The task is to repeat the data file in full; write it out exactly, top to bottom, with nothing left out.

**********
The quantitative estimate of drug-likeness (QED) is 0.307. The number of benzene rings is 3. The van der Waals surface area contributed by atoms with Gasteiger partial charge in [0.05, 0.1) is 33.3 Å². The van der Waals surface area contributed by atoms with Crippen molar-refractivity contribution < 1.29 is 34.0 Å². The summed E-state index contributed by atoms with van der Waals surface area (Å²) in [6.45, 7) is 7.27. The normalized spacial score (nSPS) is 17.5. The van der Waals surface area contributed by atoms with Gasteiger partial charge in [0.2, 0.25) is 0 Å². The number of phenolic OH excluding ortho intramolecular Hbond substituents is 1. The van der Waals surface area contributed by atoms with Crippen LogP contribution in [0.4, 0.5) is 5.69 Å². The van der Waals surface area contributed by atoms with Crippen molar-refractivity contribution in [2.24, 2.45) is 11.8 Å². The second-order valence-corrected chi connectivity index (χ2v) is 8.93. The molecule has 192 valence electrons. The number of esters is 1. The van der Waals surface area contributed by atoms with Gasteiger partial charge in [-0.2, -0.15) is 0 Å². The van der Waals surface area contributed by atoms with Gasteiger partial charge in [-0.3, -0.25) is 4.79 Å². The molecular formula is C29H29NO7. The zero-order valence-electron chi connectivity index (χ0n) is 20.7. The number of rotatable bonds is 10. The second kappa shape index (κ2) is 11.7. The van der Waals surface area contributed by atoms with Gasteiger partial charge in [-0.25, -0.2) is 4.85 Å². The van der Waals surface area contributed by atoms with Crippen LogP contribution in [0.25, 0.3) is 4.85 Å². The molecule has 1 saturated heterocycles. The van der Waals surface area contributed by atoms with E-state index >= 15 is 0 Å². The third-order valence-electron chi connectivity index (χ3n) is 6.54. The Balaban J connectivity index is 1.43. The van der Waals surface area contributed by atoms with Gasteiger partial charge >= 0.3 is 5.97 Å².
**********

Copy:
The quantitative estimate of drug-likeness (QED) is 0.307. The number of benzene rings is 3. The van der Waals surface area contributed by atoms with Gasteiger partial charge in [0.05, 0.1) is 33.3 Å². The van der Waals surface area contributed by atoms with Crippen molar-refractivity contribution < 1.29 is 34.0 Å². The summed E-state index contributed by atoms with van der Waals surface area (Å²) in [6.45, 7) is 7.27. The normalized spacial score (nSPS) is 17.5. The van der Waals surface area contributed by atoms with Gasteiger partial charge in [0.2, 0.25) is 0 Å². The number of phenolic OH excluding ortho intramolecular Hbond substituents is 1. The van der Waals surface area contributed by atoms with Crippen LogP contribution in [0.4, 0.5) is 5.69 Å². The van der Waals surface area contributed by atoms with Crippen molar-refractivity contribution in [2.24, 2.45) is 11.8 Å². The second-order valence-corrected chi connectivity index (χ2v) is 8.93. The molecule has 192 valence electrons. The number of esters is 1. The van der Waals surface area contributed by atoms with Gasteiger partial charge in [-0.2, -0.15) is 0 Å². The van der Waals surface area contributed by atoms with Gasteiger partial charge in [-0.3, -0.25) is 4.79 Å². The molecular formula is C29H29NO7. The zero-order valence-electron chi connectivity index (χ0n) is 20.7. The number of rotatable bonds is 10. The second kappa shape index (κ2) is 11.7. The van der Waals surface area contributed by atoms with Gasteiger partial charge in [-0.25, -0.2) is 4.85 Å². The van der Waals surface area contributed by atoms with Crippen LogP contribution in [0.25, 0.3) is 4.85 Å². The molecule has 1 saturated heterocycles. The van der Waals surface area contributed by atoms with E-state index >= 15 is 0 Å². The third-order valence-electron chi connectivity index (χ3n) is 6.54. The Balaban J connectivity index is 1.43. The van der Waals surface area contributed by atoms with Gasteiger partial charge >= 0.3 is 5.97 Å².